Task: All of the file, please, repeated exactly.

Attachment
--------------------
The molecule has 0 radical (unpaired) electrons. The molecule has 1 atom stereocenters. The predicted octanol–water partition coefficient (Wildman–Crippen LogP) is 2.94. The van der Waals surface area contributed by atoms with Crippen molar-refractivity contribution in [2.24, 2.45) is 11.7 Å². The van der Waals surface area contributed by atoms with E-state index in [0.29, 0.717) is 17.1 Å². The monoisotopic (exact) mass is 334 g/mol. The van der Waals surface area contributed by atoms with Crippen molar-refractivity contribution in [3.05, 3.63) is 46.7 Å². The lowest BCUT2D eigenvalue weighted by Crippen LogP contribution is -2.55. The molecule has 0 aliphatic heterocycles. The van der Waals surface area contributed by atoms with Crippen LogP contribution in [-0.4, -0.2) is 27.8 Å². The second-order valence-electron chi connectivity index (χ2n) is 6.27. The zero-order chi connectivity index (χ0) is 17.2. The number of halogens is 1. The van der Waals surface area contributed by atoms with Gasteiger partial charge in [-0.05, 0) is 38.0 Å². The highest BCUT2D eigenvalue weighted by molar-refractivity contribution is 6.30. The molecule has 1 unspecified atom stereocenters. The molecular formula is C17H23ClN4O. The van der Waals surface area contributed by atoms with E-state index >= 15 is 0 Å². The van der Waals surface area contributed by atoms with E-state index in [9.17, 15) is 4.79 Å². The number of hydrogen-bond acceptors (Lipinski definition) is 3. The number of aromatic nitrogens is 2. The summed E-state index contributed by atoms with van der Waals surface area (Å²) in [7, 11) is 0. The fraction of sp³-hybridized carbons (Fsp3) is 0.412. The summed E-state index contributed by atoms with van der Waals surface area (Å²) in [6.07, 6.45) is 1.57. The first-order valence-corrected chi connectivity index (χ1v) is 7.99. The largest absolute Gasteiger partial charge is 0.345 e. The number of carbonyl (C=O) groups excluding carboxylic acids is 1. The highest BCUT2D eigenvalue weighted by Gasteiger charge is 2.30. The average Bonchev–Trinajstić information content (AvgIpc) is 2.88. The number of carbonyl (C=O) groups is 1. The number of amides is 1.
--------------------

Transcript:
The molecule has 0 radical (unpaired) electrons. The molecule has 1 atom stereocenters. The predicted octanol–water partition coefficient (Wildman–Crippen LogP) is 2.94. The van der Waals surface area contributed by atoms with Crippen molar-refractivity contribution in [2.24, 2.45) is 11.7 Å². The van der Waals surface area contributed by atoms with E-state index in [0.29, 0.717) is 17.1 Å². The monoisotopic (exact) mass is 334 g/mol. The van der Waals surface area contributed by atoms with Crippen molar-refractivity contribution in [3.05, 3.63) is 46.7 Å². The lowest BCUT2D eigenvalue weighted by Crippen LogP contribution is -2.55. The molecule has 0 aliphatic heterocycles. The van der Waals surface area contributed by atoms with Crippen LogP contribution in [-0.4, -0.2) is 27.8 Å². The second-order valence-electron chi connectivity index (χ2n) is 6.27. The zero-order chi connectivity index (χ0) is 17.2. The number of halogens is 1. The van der Waals surface area contributed by atoms with Gasteiger partial charge in [-0.05, 0) is 38.0 Å². The highest BCUT2D eigenvalue weighted by molar-refractivity contribution is 6.30. The molecule has 1 unspecified atom stereocenters. The molecular formula is C17H23ClN4O. The van der Waals surface area contributed by atoms with E-state index >= 15 is 0 Å². The van der Waals surface area contributed by atoms with E-state index in [9.17, 15) is 4.79 Å². The number of hydrogen-bond acceptors (Lipinski definition) is 3. The number of aromatic nitrogens is 2. The summed E-state index contributed by atoms with van der Waals surface area (Å²) in [7, 11) is 0. The fraction of sp³-hybridized carbons (Fsp3) is 0.412. The summed E-state index contributed by atoms with van der Waals surface area (Å²) in [6.07, 6.45) is 1.57. The first-order valence-corrected chi connectivity index (χ1v) is 7.99. The largest absolute Gasteiger partial charge is 0.345 e. The number of carbonyl (C=O) groups excluding carboxylic acids is 1. The highest BCUT2D eigenvalue weighted by Gasteiger charge is 2.30. The average Bonchev–Trinajstić information content (AvgIpc) is 2.88. The number of carbonyl (C=O) groups is 1. The number of amides is 1.